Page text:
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Camus, Charles‐Étienne‐Louis

Born Crécy‐en‐Brie near Paris, France, 25 August 1699

Died Paris, France, 4 May 1768

As a member of the Académie royale des sciences, Charles‐Étienne‐Louis Camus took an active part in the scientific life of 18th‐century Paris and is particularly known for his participation in the astronomical and geodesic program to define the shape of the Earth. He also contributed to clockmaking and mechanics.

Camus was the son of a surgeon. From an early age, he showed a special gift for mathematics, while being clever with his hands, making and repairing iron or wood objects. He persuaded his parents to let him study in the Collège de Navarre in Paris. After leaving the college, Camus continued mathematical studies on his own, later with the aid of Pierre Varignon, a member of the academy. He also began studies in geometry, civil and military architecture, mechanics, and astronomy.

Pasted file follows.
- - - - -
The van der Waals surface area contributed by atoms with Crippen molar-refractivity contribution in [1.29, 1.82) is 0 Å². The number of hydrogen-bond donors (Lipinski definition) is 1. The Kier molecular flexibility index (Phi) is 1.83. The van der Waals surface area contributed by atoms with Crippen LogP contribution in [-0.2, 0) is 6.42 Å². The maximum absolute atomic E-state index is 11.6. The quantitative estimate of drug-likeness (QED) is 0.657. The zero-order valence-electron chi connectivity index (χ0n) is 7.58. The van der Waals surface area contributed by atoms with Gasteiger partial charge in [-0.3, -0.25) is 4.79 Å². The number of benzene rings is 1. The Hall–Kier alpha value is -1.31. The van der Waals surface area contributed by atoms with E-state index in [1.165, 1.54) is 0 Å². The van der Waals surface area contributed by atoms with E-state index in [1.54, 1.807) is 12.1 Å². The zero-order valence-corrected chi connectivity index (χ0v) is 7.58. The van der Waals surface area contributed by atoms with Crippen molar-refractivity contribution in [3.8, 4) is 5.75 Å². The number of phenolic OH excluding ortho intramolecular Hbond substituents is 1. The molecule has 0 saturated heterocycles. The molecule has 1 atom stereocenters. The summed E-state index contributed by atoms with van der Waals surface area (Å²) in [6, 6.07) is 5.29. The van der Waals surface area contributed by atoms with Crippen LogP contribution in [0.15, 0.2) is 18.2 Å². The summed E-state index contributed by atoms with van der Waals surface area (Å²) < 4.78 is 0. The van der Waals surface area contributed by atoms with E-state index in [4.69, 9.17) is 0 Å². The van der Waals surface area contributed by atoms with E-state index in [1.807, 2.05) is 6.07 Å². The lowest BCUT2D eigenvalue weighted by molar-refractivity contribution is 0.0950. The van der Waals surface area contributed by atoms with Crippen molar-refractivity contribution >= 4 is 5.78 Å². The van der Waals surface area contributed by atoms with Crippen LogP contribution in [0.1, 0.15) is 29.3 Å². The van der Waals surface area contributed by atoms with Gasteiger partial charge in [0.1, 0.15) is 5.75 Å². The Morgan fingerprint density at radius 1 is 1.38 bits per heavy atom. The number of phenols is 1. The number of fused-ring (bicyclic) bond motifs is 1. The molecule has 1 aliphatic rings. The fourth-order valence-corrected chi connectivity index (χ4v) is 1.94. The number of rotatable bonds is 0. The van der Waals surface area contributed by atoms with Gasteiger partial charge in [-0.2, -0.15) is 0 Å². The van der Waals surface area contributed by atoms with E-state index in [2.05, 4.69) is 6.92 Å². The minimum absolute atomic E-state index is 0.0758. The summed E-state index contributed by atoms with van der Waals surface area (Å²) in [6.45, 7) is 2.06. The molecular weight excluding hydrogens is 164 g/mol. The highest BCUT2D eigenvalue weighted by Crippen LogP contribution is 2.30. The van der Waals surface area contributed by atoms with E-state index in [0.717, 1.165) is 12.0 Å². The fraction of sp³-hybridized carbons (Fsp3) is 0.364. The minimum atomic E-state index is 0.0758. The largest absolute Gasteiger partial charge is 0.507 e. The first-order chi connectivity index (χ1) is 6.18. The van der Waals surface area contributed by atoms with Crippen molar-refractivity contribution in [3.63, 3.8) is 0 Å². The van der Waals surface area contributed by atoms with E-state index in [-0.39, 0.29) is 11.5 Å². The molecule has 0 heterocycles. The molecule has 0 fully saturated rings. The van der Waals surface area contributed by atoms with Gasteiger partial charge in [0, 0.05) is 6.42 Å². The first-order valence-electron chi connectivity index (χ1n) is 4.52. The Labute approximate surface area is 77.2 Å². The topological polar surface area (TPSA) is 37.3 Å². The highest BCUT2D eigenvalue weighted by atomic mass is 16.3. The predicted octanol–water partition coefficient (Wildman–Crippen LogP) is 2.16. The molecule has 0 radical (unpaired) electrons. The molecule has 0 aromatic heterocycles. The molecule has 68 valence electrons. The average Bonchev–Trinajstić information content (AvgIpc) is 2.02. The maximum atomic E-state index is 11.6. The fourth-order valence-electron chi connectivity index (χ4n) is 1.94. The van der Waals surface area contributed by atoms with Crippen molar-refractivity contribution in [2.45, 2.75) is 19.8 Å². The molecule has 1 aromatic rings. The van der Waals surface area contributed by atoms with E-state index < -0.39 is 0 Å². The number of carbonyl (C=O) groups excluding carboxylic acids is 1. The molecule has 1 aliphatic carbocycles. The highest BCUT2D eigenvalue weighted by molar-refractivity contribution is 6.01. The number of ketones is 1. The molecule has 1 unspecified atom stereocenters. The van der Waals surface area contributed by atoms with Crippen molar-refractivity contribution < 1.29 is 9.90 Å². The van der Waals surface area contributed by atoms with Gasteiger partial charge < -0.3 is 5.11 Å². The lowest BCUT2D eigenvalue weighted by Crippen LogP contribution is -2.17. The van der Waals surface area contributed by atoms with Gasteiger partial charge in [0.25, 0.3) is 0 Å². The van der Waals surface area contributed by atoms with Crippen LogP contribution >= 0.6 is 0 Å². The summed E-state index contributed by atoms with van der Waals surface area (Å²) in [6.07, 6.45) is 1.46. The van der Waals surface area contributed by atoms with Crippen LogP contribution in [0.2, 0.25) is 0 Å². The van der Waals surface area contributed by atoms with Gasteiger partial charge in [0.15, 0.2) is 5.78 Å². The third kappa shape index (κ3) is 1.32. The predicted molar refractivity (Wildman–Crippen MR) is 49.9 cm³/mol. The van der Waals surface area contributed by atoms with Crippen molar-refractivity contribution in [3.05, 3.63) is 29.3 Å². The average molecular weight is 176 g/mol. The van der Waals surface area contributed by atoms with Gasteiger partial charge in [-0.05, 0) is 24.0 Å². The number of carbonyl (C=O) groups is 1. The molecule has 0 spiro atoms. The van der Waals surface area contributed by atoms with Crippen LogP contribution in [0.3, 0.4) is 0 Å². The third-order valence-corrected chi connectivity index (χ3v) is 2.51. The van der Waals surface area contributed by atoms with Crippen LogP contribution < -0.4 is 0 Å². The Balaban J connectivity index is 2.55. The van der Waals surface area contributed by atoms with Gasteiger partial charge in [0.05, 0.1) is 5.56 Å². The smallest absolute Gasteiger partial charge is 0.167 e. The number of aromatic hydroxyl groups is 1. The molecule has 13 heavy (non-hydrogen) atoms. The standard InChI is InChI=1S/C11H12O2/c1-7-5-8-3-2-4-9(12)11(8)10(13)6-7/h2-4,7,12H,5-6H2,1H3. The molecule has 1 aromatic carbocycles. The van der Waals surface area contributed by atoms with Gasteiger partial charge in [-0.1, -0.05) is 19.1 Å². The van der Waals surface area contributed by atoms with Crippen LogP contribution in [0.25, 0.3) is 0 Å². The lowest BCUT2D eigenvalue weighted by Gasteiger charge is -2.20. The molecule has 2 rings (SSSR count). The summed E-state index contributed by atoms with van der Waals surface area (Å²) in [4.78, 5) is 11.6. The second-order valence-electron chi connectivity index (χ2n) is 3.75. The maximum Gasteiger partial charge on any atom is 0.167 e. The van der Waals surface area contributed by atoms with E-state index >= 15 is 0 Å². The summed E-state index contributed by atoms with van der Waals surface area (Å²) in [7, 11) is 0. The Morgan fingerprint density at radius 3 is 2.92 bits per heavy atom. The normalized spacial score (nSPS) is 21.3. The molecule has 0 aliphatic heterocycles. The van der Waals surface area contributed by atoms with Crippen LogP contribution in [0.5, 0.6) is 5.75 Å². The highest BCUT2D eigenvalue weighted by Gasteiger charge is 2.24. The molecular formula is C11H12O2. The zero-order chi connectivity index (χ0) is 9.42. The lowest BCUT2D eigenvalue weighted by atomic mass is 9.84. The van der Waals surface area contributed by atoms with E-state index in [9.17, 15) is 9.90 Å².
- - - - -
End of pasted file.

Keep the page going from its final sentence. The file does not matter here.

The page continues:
In 1727 Camus presented a dissertation to the academy on ships' masts; this work